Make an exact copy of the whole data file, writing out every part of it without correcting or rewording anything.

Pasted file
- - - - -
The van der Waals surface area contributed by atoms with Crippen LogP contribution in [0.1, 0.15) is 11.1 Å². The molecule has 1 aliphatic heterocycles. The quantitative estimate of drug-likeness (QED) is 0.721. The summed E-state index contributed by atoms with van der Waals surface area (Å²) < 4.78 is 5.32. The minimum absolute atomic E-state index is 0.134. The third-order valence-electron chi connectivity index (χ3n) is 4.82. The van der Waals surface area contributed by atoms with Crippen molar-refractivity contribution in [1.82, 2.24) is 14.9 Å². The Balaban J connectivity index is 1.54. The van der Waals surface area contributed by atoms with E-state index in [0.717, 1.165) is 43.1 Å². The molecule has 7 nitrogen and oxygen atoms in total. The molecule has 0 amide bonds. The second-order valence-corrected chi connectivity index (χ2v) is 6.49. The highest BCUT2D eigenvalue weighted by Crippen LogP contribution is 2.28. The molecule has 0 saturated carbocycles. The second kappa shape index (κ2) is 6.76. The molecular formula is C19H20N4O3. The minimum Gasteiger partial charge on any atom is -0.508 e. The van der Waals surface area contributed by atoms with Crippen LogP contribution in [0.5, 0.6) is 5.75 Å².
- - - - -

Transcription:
The van der Waals surface area contributed by atoms with Crippen LogP contribution in [0.1, 0.15) is 11.1 Å². The molecule has 1 aliphatic heterocycles. The quantitative estimate of drug-likeness (QED) is 0.721. The summed E-state index contributed by atoms with van der Waals surface area (Å²) < 4.78 is 5.32. The minimum absolute atomic E-state index is 0.134. The third-order valence-electron chi connectivity index (χ3n) is 4.82. The van der Waals surface area contributed by atoms with Crippen molar-refractivity contribution in [1.82, 2.24) is 14.9 Å². The Balaban J connectivity index is 1.54. The van der Waals surface area contributed by atoms with E-state index in [0.717, 1.165) is 43.1 Å². The molecule has 7 nitrogen and oxygen atoms in total. The molecule has 0 amide bonds. The second-order valence-corrected chi connectivity index (χ2v) is 6.49. The highest BCUT2D eigenvalue weighted by Crippen LogP contribution is 2.28. The molecule has 0 saturated carbocycles. The second kappa shape index (κ2) is 6.76. The molecular formula is C19H20N4O3. The minimum Gasteiger partial charge on any atom is -0.508 e. The van der Waals surface area contributed by atoms with Crippen LogP contribution in [0.5, 0.6) is 5.75 Å².